Exploring Perspectives through Research

 Early last week, Jess Lifshitz posted this image on Twitter:

If you aren't familiar with her work, Jess is a champion for authentic reading and writing practices in the classroom. More than that, she is a champion for education-challenging us  to make our classrooms safe spaces for all learners. Her series of lessons that inspired this post can be found on her blog.

When I saw this image, I knew it would fit perfectly with what I was doing in my classroom. Currently, we were working on RI.8.6: Determine an author's point of view or purpose in a text and analyze how the author acknowledges and responds to conflicting evidence or viewpoints. 

Rather than provide my students with notes about perspective and purpose, I wanted them to construct their own definitions. I wanted them to see how this standard was applicable to the real world. And since we are currently reading Ghost Boys aloud, students have been naturally interested in Emmett Till and Tamir Rice. 

The first thing I did was find two articles about the Tamir Rice shooting. For first one,  I used Jess's questions and modeled it with the class. Working in small groups, students read a second article that included more information. We had rich conversations about:
  • what information was presented
  • what information wasn't presented
  • how the information was organized
  • what source was used and how it impacted bias
  • our process-how did students determine bias
The next day I started class by showing the students the "We Believe" Gillette commercial, and asked them to respond to a few guided questions. Students talked with partners about their answers. 

Using this conversation, in addition to our findings about the Tamir Rice articles, we completed this simple notecatcher: 

Next, I paired a modified version of the SOTU address along with Stacey Abrams' rebuttal.  As students read, they were tasked with noticing the following:

When they finished, I deliberately placed them into groups, ensuring there was at least one person who read the SOTU and one person who read the rebuttal. Their directions were simple-share what they noticed about how information was presented. I was thrilled, and admittedly a bit surprised,  with the conversations. Students picked up how Abrams presented her claims-by using anecdotes. They talked about why Stacey Abrams was chosen to give the rebuttal. They researched why she talked about voter suppression-without me telling them to do so.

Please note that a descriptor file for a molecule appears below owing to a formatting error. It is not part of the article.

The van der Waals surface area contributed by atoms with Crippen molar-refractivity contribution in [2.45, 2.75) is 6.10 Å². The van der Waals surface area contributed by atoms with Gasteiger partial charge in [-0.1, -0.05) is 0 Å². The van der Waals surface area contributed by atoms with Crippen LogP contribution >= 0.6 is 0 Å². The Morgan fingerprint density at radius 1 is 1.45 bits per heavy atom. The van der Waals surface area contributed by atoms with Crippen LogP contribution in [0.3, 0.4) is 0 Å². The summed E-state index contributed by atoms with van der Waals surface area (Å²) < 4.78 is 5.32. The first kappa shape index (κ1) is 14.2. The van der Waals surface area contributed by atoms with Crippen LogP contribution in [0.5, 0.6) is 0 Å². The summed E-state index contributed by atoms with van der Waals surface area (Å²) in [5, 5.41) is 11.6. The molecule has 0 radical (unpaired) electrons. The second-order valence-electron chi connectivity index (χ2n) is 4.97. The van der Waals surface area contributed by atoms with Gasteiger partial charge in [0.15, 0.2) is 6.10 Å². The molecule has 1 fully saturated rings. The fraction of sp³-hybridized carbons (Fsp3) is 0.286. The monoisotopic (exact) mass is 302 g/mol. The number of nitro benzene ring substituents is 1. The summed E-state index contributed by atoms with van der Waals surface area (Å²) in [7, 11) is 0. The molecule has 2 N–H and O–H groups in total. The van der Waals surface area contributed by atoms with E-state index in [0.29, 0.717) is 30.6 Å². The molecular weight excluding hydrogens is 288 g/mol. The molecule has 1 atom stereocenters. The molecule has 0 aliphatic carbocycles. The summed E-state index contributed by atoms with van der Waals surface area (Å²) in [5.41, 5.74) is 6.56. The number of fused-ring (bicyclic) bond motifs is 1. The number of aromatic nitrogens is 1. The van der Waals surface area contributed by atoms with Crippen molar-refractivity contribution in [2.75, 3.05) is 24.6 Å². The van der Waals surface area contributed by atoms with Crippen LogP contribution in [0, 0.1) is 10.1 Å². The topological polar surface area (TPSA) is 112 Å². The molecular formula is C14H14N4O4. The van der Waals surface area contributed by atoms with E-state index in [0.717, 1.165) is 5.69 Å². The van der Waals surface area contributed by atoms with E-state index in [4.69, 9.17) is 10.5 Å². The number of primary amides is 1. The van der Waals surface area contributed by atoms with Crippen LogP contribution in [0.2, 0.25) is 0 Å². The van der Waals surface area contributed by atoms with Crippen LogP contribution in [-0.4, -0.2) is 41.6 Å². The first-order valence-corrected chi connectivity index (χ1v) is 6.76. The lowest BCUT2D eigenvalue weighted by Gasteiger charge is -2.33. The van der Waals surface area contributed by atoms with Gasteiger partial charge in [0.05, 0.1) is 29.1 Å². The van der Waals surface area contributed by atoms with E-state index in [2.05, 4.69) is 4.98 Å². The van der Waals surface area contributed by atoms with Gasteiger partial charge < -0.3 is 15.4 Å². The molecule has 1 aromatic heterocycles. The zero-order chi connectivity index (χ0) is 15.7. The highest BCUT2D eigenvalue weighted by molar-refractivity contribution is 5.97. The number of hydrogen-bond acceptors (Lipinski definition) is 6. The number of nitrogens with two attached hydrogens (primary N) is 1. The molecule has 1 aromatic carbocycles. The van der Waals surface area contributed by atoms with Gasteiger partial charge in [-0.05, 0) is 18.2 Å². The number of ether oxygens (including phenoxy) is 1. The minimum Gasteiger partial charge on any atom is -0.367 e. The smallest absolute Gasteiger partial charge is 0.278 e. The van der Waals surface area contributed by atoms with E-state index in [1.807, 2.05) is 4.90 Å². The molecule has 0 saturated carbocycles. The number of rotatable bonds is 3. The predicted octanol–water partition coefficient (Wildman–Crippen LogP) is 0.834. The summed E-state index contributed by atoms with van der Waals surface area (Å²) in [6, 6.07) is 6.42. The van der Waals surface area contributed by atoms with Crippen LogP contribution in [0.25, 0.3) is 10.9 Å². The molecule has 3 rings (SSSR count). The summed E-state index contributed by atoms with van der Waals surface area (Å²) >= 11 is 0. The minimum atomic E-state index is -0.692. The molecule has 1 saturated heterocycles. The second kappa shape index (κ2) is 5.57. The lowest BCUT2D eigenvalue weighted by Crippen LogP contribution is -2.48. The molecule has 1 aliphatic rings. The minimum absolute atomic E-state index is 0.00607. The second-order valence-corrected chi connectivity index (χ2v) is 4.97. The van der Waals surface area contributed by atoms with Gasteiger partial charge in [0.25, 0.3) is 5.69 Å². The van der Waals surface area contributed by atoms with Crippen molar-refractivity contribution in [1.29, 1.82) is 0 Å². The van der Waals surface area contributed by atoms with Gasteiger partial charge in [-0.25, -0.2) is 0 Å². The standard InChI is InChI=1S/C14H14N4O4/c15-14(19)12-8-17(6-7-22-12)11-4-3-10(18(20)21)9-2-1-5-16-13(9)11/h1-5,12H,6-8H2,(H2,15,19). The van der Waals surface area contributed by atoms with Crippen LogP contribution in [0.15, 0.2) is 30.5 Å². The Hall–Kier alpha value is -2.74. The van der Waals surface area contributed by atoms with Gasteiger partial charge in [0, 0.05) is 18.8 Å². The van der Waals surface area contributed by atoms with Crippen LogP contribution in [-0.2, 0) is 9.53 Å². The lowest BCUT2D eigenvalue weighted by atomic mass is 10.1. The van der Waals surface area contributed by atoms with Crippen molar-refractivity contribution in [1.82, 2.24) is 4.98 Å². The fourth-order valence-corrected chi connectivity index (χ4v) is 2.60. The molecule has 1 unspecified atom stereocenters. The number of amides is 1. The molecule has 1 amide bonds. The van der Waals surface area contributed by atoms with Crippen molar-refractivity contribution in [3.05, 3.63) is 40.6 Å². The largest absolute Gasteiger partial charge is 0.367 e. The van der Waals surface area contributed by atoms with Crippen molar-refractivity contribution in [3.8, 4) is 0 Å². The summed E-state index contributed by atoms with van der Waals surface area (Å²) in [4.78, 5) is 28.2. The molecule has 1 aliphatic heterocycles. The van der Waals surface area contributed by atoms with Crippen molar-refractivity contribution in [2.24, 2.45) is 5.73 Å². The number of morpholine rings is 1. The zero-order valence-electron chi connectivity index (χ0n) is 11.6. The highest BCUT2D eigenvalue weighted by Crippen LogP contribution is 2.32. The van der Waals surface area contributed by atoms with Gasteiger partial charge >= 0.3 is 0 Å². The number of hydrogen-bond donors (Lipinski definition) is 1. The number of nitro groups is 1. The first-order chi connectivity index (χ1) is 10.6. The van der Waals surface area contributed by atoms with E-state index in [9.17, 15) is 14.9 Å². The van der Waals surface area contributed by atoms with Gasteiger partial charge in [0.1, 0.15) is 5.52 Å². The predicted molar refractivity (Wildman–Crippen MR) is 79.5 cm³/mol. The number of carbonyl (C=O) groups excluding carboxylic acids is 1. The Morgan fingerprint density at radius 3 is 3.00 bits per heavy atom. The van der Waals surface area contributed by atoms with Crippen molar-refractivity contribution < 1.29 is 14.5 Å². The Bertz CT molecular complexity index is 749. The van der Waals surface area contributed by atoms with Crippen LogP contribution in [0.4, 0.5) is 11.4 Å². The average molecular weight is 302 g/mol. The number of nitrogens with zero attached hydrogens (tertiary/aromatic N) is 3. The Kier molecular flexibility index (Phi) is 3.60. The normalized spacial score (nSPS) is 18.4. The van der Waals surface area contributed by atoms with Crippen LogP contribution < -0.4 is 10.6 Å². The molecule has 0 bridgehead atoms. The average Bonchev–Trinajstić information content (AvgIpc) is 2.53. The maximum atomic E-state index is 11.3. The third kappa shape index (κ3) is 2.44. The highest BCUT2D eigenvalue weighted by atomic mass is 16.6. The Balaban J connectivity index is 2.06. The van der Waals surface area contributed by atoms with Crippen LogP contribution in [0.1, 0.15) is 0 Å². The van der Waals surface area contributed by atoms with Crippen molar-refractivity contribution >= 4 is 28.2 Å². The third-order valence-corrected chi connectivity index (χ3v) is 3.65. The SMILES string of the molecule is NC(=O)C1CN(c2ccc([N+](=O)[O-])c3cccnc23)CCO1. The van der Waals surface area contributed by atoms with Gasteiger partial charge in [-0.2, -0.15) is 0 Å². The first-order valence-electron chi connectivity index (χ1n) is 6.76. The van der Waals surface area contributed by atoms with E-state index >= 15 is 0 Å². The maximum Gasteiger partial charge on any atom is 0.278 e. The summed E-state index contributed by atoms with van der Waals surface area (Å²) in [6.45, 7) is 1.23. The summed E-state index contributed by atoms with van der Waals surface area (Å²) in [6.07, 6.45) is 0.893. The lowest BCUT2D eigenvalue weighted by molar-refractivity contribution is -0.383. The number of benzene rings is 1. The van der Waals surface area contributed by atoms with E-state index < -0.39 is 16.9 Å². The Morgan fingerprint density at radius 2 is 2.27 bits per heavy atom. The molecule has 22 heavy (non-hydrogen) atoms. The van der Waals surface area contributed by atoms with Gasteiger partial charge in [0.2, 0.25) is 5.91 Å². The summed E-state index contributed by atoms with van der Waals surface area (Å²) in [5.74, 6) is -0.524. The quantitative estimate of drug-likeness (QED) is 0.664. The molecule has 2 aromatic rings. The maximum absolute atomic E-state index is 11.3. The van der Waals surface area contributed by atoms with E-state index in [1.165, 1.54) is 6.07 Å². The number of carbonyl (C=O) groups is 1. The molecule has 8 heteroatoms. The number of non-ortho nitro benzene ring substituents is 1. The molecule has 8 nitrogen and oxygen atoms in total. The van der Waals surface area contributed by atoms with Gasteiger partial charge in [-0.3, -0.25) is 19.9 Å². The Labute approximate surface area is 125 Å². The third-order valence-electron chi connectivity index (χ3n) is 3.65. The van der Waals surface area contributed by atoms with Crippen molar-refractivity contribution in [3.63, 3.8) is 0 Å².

I discovered every student who chose to read the SOTU read the entire transcript so they could see what else he talked about-or didn't talk about. Students noticed that when President Trump talked about gun violence it was in reference to immigrants or gang violence. They noticed how Abrams used words like "chooses to cage children and tear families apart." And most importantly, they talked about why it was important to recognize bias and purpose. And why they needed to read both the SOTU and the rebuttal. 

Their interest regarding the social issues presented in the SOTU speech, coupled with Jess's ideas, lead me to the next task. Students chose an issue and had only 25 minutes to research it.
At first some students struggled with the activity-they thought it was too unstructured. But I needed them to do the thinking and discover their own processes for combing through media.

Students dropped their conclusions in Google Classroom so everyone had the chance to respond to their findings. The plan is to revisit this again in the near future in order to polish our work so we can make their findings public.

Here are student examples, errors and all. :)

I'm grateful that I stumbled upon Jess's post that day. Yes, it was a catalyst for this informal mini-research unit. But it also reaffirmed that students think more critically about authors' choices when they understand the process. If I had just handed them notes on purpose and perspective and provided a list of techniques authors might use in order to present multiple viewpoints, they would've had no ownership in their learning. By taking advantage of their natural curiosity, allowing choice of topics, and encouraging them to construct meaning in a way that made sense to them, I was able to accurately assess their mastery of the standard. In addition, it set us up perfectly for delineating claims, because students wondered when a counterclaim could hinder an author's argument or purpose.

Please email me at hshaffer@polandschools.org if you have any questions or suggestions!

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